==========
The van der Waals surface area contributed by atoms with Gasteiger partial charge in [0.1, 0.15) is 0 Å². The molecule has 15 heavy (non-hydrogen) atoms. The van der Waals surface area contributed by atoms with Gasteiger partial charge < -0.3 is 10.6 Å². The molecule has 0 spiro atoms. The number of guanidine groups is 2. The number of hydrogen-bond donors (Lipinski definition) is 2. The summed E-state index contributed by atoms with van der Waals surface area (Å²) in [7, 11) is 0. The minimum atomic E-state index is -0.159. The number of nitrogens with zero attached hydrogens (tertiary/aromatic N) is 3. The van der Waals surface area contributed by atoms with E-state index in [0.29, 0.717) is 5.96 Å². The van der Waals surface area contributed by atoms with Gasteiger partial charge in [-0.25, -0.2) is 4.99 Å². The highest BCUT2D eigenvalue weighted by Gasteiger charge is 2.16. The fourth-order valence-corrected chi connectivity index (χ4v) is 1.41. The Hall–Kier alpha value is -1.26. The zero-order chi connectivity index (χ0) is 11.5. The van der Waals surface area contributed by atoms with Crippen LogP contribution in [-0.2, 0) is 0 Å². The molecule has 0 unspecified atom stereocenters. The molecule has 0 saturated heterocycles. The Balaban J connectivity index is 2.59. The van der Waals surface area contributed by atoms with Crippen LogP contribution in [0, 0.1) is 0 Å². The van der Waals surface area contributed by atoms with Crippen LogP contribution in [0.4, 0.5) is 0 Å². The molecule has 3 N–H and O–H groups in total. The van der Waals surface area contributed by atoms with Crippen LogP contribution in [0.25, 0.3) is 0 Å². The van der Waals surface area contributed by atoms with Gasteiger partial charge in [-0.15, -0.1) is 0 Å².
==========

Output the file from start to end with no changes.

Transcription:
The van der Waals surface area contributed by atoms with Gasteiger partial charge in [0.1, 0.15) is 0 Å². The molecule has 15 heavy (non-hydrogen) atoms. The van der Waals surface area contributed by atoms with Gasteiger partial charge < -0.3 is 10.6 Å². The molecule has 0 spiro atoms. The number of guanidine groups is 2. The number of hydrogen-bond donors (Lipinski definition) is 2. The summed E-state index contributed by atoms with van der Waals surface area (Å²) in [7, 11) is 0. The minimum atomic E-state index is -0.159. The number of nitrogens with zero attached hydrogens (tertiary/aromatic N) is 3. The van der Waals surface area contributed by atoms with E-state index in [0.29, 0.717) is 5.96 Å². The van der Waals surface area contributed by atoms with Gasteiger partial charge in [-0.25, -0.2) is 4.99 Å². The highest BCUT2D eigenvalue weighted by Gasteiger charge is 2.16. The fourth-order valence-corrected chi connectivity index (χ4v) is 1.41. The Hall–Kier alpha value is -1.26. The zero-order chi connectivity index (χ0) is 11.5. The van der Waals surface area contributed by atoms with Crippen LogP contribution in [-0.2, 0) is 0 Å². The molecule has 0 unspecified atom stereocenters. The molecule has 0 saturated heterocycles. The Balaban J connectivity index is 2.59. The van der Waals surface area contributed by atoms with Crippen LogP contribution in [0, 0.1) is 0 Å². The van der Waals surface area contributed by atoms with Crippen LogP contribution in [0.4, 0.5) is 0 Å². The molecule has 3 N–H and O–H groups in total. The van der Waals surface area contributed by atoms with Crippen LogP contribution in [0.25, 0.3) is 0 Å². The van der Waals surface area contributed by atoms with Gasteiger partial charge in [-0.15, -0.1) is 0 Å².